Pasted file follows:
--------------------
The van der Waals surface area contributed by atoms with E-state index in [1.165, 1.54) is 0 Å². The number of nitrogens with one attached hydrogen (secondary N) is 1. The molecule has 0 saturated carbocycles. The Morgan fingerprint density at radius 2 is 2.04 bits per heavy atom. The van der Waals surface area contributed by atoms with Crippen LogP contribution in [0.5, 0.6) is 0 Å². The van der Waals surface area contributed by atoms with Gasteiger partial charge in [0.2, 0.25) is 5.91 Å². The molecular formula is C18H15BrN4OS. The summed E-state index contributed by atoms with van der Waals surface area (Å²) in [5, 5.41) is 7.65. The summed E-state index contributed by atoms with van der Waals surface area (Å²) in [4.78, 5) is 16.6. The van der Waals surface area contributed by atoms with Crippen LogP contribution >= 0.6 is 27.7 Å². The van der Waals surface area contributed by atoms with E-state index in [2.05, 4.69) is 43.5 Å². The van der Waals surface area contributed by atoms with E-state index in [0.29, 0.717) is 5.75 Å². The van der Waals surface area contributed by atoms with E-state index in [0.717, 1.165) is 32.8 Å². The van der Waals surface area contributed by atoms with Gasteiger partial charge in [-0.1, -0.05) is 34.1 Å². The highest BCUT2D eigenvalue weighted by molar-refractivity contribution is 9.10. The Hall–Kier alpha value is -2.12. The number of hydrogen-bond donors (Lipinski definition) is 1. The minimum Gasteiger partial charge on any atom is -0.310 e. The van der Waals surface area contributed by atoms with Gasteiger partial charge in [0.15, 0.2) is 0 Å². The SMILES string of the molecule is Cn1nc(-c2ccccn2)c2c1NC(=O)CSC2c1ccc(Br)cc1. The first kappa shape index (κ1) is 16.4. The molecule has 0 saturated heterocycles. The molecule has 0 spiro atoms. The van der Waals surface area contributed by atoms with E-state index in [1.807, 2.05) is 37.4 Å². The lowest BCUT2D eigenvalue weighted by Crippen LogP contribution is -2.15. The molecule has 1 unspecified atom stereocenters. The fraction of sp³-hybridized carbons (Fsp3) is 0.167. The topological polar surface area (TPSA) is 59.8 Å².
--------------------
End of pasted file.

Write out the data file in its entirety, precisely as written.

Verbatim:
The van der Waals surface area contributed by atoms with E-state index in [1.165, 1.54) is 0 Å². The number of nitrogens with one attached hydrogen (secondary N) is 1. The molecule has 0 saturated carbocycles. The Morgan fingerprint density at radius 2 is 2.04 bits per heavy atom. The van der Waals surface area contributed by atoms with Crippen LogP contribution in [0.5, 0.6) is 0 Å². The van der Waals surface area contributed by atoms with Gasteiger partial charge in [0.2, 0.25) is 5.91 Å². The molecular formula is C18H15BrN4OS. The summed E-state index contributed by atoms with van der Waals surface area (Å²) in [5, 5.41) is 7.65. The summed E-state index contributed by atoms with van der Waals surface area (Å²) in [4.78, 5) is 16.6. The van der Waals surface area contributed by atoms with Crippen LogP contribution >= 0.6 is 27.7 Å². The van der Waals surface area contributed by atoms with E-state index in [2.05, 4.69) is 43.5 Å². The van der Waals surface area contributed by atoms with E-state index in [0.29, 0.717) is 5.75 Å². The van der Waals surface area contributed by atoms with E-state index in [0.717, 1.165) is 32.8 Å². The van der Waals surface area contributed by atoms with Gasteiger partial charge in [-0.1, -0.05) is 34.1 Å². The highest BCUT2D eigenvalue weighted by molar-refractivity contribution is 9.10. The Hall–Kier alpha value is -2.12. The number of hydrogen-bond donors (Lipinski definition) is 1. The minimum Gasteiger partial charge on any atom is -0.310 e. The van der Waals surface area contributed by atoms with Gasteiger partial charge in [0.15, 0.2) is 0 Å². The SMILES string of the molecule is Cn1nc(-c2ccccn2)c2c1NC(=O)CSC2c1ccc(Br)cc1. The first kappa shape index (κ1) is 16.4. The molecule has 0 saturated heterocycles. The molecule has 0 spiro atoms. The van der Waals surface area contributed by atoms with E-state index in [1.807, 2.05) is 37.4 Å². The lowest BCUT2D eigenvalue weighted by Crippen LogP contribution is -2.15. The molecule has 1 unspecified atom stereocenters. The fraction of sp³-hybridized carbons (Fsp3) is 0.167. The topological polar surface area (TPSA) is 59.8 Å².